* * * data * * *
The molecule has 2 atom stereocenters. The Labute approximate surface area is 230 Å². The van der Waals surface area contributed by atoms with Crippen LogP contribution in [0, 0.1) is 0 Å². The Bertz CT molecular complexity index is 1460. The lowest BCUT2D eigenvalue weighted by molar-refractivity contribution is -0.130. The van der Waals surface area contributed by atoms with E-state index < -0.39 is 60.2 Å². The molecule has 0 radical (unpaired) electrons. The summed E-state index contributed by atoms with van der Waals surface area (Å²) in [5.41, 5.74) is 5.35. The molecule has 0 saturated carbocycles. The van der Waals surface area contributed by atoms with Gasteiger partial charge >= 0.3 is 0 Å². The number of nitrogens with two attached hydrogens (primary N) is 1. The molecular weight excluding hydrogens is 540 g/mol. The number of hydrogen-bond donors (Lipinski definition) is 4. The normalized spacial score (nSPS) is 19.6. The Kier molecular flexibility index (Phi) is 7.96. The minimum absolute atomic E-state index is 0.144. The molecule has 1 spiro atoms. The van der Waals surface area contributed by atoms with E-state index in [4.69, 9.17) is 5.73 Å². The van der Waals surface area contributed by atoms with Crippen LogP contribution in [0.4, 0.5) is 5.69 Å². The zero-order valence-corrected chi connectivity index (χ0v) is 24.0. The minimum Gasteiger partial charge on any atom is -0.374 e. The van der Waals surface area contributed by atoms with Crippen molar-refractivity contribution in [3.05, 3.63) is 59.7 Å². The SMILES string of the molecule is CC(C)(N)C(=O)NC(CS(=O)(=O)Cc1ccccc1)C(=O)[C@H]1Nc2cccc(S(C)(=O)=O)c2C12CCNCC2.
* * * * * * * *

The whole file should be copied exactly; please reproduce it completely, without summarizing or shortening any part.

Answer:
The molecule has 2 atom stereocenters. The Labute approximate surface area is 230 Å². The van der Waals surface area contributed by atoms with Crippen LogP contribution in [0, 0.1) is 0 Å². The Bertz CT molecular complexity index is 1460. The lowest BCUT2D eigenvalue weighted by molar-refractivity contribution is -0.130. The van der Waals surface area contributed by atoms with E-state index < -0.39 is 60.2 Å². The molecule has 0 radical (unpaired) electrons. The summed E-state index contributed by atoms with van der Waals surface area (Å²) in [5.41, 5.74) is 5.35. The molecule has 0 saturated carbocycles. The van der Waals surface area contributed by atoms with Gasteiger partial charge >= 0.3 is 0 Å². The number of nitrogens with two attached hydrogens (primary N) is 1. The molecular weight excluding hydrogens is 540 g/mol. The number of hydrogen-bond donors (Lipinski definition) is 4. The normalized spacial score (nSPS) is 19.6. The Kier molecular flexibility index (Phi) is 7.96. The minimum absolute atomic E-state index is 0.144. The molecule has 1 spiro atoms. The van der Waals surface area contributed by atoms with E-state index in [4.69, 9.17) is 5.73 Å². The van der Waals surface area contributed by atoms with Crippen LogP contribution in [0.4, 0.5) is 5.69 Å². The zero-order valence-corrected chi connectivity index (χ0v) is 24.0. The minimum Gasteiger partial charge on any atom is -0.374 e. The van der Waals surface area contributed by atoms with Crippen molar-refractivity contribution in [3.05, 3.63) is 59.7 Å². The SMILES string of the molecule is CC(C)(N)C(=O)NC(CS(=O)(=O)Cc1ccccc1)C(=O)[C@H]1Nc2cccc(S(C)(=O)=O)c2C12CCNCC2.